"The king your father and the king your grandfather never lost their
temper except when under the protection of their own palace."

"The king is master wherever he may be."

"That is a flattering, complimentary phrase which cannot proceed from any
one but M. Colbert; but it happens not to be the truth.  The king is at
home in every man's house when he has driven its owner out of it."

The king bit his lips, but said nothing.

"Can it be possible?" said D'Artagnan; "here is a man who is positively
ruining himself in order to please you, and you wish to have him
arrested!  _Mordioux!_  Sire, if my name was Fouquet, and people treated
me in that manner, I would swallow at a single gulp all sorts of
fireworks and other things, and I would set fire to them, and send myself
and everybody else in blown-up atoms to the sky.  But it is all the same;
it is your wish, and it shall be done."

"Go," said the king; "but have you men enough?"

"Do you suppose I am going to take a whole host to help me?  Arrest M.
Fouquet! why, that is so easy that a very child might do it!  It is like
drinking a glass of wormwood; one makes an ugly face, and that is all."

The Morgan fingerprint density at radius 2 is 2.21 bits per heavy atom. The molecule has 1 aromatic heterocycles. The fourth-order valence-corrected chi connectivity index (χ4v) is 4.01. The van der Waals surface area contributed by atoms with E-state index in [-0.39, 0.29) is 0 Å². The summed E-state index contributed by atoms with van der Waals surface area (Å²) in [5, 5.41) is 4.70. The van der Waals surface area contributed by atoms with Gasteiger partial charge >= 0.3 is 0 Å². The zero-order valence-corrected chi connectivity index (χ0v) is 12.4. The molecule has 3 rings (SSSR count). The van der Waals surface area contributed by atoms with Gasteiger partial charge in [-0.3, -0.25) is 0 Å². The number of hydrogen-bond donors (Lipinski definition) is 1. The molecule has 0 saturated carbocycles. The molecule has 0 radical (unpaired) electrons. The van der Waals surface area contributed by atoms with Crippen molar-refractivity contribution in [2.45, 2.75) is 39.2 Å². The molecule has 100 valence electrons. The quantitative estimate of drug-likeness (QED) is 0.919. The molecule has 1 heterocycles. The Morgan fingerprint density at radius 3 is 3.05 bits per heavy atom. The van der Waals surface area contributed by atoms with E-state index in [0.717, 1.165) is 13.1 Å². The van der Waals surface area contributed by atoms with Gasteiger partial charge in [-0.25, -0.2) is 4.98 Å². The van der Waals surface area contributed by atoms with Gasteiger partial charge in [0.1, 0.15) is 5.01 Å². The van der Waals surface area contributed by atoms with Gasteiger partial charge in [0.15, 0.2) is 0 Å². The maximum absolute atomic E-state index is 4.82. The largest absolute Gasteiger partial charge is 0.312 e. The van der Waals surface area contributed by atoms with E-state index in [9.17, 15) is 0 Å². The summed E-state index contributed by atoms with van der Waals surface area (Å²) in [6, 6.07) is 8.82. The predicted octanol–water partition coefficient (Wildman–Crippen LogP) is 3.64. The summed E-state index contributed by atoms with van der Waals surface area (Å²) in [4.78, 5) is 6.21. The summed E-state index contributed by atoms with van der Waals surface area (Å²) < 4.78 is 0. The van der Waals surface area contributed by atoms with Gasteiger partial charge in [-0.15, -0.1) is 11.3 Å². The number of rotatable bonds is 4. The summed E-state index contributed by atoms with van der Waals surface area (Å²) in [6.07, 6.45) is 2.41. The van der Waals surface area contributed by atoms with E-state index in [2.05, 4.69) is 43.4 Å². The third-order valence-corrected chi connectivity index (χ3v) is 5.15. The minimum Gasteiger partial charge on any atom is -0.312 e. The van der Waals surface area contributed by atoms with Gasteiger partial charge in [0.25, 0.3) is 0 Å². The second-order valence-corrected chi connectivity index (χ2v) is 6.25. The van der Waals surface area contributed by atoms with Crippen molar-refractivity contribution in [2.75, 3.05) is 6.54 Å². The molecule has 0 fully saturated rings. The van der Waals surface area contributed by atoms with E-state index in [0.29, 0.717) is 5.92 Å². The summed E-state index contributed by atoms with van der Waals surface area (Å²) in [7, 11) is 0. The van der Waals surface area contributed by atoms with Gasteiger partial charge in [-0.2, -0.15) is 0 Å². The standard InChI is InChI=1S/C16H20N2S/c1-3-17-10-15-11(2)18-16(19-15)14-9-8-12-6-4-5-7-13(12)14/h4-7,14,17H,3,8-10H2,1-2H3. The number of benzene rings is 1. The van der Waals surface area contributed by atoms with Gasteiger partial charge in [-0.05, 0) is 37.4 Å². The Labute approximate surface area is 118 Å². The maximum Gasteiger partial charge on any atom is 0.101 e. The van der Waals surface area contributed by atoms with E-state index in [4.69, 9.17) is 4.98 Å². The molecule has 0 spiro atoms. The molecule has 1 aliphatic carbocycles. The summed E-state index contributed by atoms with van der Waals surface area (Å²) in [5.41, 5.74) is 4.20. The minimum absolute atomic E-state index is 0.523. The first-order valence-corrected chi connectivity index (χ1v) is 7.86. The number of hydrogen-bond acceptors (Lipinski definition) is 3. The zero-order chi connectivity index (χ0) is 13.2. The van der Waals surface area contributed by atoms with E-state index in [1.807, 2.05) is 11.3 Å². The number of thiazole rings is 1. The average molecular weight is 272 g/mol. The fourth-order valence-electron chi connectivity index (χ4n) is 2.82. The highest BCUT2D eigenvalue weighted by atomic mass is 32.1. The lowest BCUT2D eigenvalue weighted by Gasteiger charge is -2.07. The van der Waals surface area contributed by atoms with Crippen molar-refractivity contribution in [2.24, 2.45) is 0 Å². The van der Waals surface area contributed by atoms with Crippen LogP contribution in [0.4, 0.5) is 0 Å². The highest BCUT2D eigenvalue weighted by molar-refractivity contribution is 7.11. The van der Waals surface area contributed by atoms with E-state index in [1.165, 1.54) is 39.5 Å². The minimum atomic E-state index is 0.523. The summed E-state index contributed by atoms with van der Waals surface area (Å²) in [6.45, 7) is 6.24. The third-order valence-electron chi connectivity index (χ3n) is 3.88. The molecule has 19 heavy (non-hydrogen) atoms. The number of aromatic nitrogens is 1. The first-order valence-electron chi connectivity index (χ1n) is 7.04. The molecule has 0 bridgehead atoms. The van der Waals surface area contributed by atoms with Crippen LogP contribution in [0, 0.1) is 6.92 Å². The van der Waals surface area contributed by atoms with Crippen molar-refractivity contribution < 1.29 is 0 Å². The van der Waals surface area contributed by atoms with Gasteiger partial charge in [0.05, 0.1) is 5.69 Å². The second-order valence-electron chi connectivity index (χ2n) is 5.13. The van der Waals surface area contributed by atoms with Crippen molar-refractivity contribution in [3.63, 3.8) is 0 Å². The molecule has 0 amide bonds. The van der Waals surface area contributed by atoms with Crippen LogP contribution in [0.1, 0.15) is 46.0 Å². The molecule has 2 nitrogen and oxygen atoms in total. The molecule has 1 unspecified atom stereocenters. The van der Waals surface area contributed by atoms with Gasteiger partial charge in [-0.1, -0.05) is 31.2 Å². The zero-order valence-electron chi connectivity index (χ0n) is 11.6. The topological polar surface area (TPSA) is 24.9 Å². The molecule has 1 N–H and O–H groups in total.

"If he defends himself?"

"He! it is not at all likely.  Defend himself when such extreme harshness
as you are going to practice makes the man a very martyr!  Nay, I am sure
that if he has a million of francs left, which I very much doubt, he
would be willing enough to give it in order to have such a termination as
this.  But what does that matter? it shall be done at once."

"Stay," said the king; "do not make his arrest a public affair."

"That will be more difficult."

"Why so?"

"Because nothing is easier than to go up to M. Fouquet in the midst of a
thousand enthusiastic guests who surround him, and say, 'In the king's
name, I arrest you.'  But to go up to him, to turn him first one way and
then another, to drive him up into one of the corners of the chess-board,
in such a way that he cannot escape; to take him away from his guests,
and keep him a prisoner for you, without one of them, alas! having heard
anything about it; that, indeed, is a genuine difficulty, the greatest of
all, in truth; and I hardly see how it is to be done."

"You had better say it is impossible, and you will have finished much
sooner.  Heaven help me, but I seem to be surrounded by people who
prevent me doing what I wish."

"I do not prevent your doing anything.  Have you indeed decided?"

"Take care of M. Fouquet, until I shall have made up my mind by to-morrow

"That shall be done, sire."